A kinless hurried past pulling a cart. "Help me!" the kinless shouted. A dozen youths, Serpent's Walk, Flower Market, Bull Fizzle all mixed together, ran after him, shouting and laughing. The cart overturned almost at Wanshig's feet, and the kinless merchant ran on unencumbered. Rings with red stones spilled out of the wreckage and Wanshig scooped up several. He handed one to Whandall.
"Ours!" a Bull Fizzle shouted, but he was laughing. He saw Whandall's elaborate tattoo, looked up to the walls to see the Serpent's Walk signs, and eyed Whandall nervously. No one moved for a moment. Then the Bull Fizzle laughed again and dove into the mob at the cart. They tore the cart apart and left in a bunch, carrying dresses and trousers and a coil of rope.
There was smoke to the west. Wanshig turned that way, hurrying. "Whandall, you've been spying on Morth. Is there anything our fathers should know about him? Anything that might hurt them?"
That was why he'd gone to Morth, wasn't it? Months ago. Whandall thought he remembered other reasons. Morth was nearly a friend. But those memories conflicted with the fire in his veins. Whandall said, "He told me about the spell that killed Pothefit. He won't use that again. But you don't exactly ask a magician, 'Please tell me what you use to stop Lordkin from taking things.' "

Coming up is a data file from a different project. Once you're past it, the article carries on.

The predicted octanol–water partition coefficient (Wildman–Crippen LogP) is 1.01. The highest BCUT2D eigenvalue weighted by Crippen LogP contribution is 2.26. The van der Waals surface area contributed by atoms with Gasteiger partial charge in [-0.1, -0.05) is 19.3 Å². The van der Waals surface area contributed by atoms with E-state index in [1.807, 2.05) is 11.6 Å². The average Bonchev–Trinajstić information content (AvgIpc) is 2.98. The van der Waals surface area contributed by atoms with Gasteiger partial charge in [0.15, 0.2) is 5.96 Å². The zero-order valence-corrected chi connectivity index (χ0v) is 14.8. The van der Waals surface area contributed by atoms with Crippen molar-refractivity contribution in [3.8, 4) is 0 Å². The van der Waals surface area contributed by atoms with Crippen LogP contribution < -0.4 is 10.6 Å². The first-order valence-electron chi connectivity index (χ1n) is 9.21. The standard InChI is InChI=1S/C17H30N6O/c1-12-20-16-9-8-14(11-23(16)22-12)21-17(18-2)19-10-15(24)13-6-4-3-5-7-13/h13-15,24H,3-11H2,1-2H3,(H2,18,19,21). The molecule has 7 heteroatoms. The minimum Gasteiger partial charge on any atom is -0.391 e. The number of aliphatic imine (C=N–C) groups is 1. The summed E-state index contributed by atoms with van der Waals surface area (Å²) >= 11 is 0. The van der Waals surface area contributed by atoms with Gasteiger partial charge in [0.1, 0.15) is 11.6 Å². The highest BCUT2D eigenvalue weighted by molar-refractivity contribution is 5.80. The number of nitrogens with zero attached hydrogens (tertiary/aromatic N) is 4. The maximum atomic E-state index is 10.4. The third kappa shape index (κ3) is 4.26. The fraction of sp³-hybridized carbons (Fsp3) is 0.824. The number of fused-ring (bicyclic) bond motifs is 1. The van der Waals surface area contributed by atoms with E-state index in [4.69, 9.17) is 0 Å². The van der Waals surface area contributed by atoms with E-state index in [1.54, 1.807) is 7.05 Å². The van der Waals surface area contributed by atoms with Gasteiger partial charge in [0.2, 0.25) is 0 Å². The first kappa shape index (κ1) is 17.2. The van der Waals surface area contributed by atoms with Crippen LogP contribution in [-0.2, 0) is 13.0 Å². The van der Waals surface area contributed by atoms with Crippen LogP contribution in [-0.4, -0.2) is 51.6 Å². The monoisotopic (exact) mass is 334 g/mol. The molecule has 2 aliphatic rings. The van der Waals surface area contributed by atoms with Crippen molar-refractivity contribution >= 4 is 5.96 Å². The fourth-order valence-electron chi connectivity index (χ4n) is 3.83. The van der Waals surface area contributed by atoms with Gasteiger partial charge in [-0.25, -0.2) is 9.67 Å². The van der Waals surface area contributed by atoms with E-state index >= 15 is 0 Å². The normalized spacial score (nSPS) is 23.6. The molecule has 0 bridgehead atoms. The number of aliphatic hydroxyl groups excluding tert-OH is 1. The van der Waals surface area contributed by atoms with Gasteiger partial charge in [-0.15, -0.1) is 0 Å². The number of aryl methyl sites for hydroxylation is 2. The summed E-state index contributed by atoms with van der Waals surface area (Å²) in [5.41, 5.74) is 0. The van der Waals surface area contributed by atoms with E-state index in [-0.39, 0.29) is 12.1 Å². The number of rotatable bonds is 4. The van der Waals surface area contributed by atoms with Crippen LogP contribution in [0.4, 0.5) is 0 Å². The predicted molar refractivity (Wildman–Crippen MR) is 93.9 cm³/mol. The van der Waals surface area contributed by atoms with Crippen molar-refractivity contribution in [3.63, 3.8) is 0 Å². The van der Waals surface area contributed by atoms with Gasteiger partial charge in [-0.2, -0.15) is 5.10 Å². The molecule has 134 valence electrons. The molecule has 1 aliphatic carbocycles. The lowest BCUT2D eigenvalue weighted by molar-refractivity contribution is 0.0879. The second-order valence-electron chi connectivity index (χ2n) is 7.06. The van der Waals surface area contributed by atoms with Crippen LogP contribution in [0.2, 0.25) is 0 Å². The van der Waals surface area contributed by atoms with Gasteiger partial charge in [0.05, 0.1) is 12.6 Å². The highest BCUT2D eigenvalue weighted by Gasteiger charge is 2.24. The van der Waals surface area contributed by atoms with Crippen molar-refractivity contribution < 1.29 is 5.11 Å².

"Then what exactly do you ask him?"
"I watch. I listen. Shig, some things he just picks up and sells. Other things he waves his hands or mutters under his breath. Some of those, it's never the same twice, so maybe he's bluffing. I can't tell you what to lake." He stopped, remembering. "Shig, I don't think Morth will be there at all."
"He lives at the shop."
"He'll be afraid. He didn't mean to hurt Pothefit!"
They were jogging now, moving wide around gatherers staggering under loads of valuables or trash. Whandall stopped suddenly.
Men his own age were gathering a kinless woman. It looked like fun. More: he knew her, Dream-Lotus Innkeep of the western edge, four years his elder and very lovely. He'd never quite worked up the nerve to approach her, to learn if she would have the love of a young Lordkin, and now he need not ask.
Wanshig tried to pull him away. Whandall resisted. "Come on, Shig-"
"No. Elriss would kill me." He looked into Whandall's face and gave up. "I'll go on ahead. Maybe I can get them to hold up." His grip closed like a vise on Whandall's arm. "You follow me, yes? You don't stop again."
"Yes, Shig, yes."